“The court instructs the jury that under the facts of this case the defendant has a right to the land designated on the plat, State’s Exhibit No. 1, as state lands, and that he had a right to go upon said land, either, in person or by his employes, and construct a fence thereon, and that if,, while engaged in so doing, the deceased undertook to drive him away with a gun or other arfms, and assaulted him while so engaged in said work, the defendant had a perfect right to resist such assault, and to defend himself and his property by the use of such force as was necessary; and if the defendant did no more than to defend himself and said' property against the attacks and assaults of the deceased, he would be guilty of no offense under the law, even .though the encounter resulted in the death of the deceased.”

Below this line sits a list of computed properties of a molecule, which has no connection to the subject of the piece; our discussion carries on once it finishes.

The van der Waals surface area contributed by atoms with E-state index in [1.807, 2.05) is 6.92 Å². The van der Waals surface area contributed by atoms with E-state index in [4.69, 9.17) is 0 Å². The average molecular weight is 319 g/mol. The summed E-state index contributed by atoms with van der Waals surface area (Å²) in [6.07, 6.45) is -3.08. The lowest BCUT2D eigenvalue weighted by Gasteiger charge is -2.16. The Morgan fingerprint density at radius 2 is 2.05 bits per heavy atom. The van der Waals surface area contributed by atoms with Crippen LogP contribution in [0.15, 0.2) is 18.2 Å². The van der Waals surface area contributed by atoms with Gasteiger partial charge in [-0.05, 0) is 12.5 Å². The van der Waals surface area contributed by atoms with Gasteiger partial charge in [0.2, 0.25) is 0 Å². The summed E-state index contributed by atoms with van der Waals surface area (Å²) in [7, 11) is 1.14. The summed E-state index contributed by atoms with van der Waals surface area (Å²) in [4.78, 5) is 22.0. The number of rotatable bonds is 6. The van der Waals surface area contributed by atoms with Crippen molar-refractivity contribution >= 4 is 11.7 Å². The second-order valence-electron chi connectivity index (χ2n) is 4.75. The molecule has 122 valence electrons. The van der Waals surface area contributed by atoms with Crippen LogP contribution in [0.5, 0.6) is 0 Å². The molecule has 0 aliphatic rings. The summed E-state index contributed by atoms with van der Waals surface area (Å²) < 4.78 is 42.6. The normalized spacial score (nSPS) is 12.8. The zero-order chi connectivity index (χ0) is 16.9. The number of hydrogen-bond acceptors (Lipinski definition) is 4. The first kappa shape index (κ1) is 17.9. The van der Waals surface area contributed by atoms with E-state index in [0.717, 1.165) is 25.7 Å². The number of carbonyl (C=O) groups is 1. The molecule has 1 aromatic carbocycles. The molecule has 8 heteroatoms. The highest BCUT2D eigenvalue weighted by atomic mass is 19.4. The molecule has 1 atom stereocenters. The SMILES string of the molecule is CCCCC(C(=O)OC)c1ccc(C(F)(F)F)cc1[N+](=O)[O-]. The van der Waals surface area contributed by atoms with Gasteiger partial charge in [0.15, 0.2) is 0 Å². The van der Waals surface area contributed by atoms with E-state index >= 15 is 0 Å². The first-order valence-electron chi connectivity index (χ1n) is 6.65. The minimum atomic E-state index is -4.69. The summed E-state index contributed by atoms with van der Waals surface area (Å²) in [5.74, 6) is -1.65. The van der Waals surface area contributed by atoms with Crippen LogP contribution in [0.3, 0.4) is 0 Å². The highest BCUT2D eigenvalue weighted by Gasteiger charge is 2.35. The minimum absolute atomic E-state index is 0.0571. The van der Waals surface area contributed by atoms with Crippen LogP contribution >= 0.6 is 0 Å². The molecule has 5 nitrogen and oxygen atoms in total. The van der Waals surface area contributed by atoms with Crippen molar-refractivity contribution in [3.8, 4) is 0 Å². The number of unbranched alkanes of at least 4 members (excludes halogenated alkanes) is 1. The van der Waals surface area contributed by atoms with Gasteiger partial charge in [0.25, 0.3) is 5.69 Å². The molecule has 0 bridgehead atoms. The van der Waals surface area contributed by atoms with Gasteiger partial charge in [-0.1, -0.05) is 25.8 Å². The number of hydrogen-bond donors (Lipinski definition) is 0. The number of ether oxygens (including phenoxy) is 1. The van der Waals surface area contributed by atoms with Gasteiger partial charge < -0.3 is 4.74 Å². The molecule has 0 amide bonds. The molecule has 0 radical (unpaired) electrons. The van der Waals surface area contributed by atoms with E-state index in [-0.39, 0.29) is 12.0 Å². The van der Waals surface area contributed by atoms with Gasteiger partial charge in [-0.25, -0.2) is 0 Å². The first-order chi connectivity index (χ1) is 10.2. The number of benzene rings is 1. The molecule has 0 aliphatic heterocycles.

Apparently the instruction was modified by the court by the insertion of the words “if he could do so peaceably and without force” after the words “construct a fence thereon.” Appellant contends that the court’s charge was that defendant had a right to the land upon which-the defendant was constructing a fence, and therefore it was incorrect statement of the law for the court to say that the defendant, in person or by his employes, had the right to go upon said land, and construct the fence, if he could do so “peaceably and without force,” as it implies that he could not do so otherwise; it apparently being appellant’s contention that he had the right to use such force as was necessary to enable him to enter upon the land and construct his fence, even to the extent of taking the life of any person resisting his entry. Under the facts in this case, the instruction given, in this regard, is not subject to criticism. While the evidence conclusively establishes the fact that appellant Avas entitled to tlie possession of the land by virtue of a lease or agreement of purchase from the state, still it appears that deceased, Tafoya, had theretofore been farming or cultivating the land in question, and Avas apparently *593claiming ownership or the right to the possession of the land. Appellant, on the morning of the homicide, sent his son and another man to the scene of the difficulty for the purpose of digging post holes. Tafoya saw them, and went to where they were, and ordered them to desist. They continued digging the holes, which Tafoya filled immediately with earth. Thereupon the son returned to his father’s house and advised him as to the actions of T'afoya, whereupon appellant armed himself with a rifle and repaired to the place where the killing occurred. We do not believe that the law, under such circumstances, would have justified the appellant in using force to the extent of taking human life in order that he might assert his dominion over the property in question. In Wharton on Homicide (3d Ed.) § 526, it is said: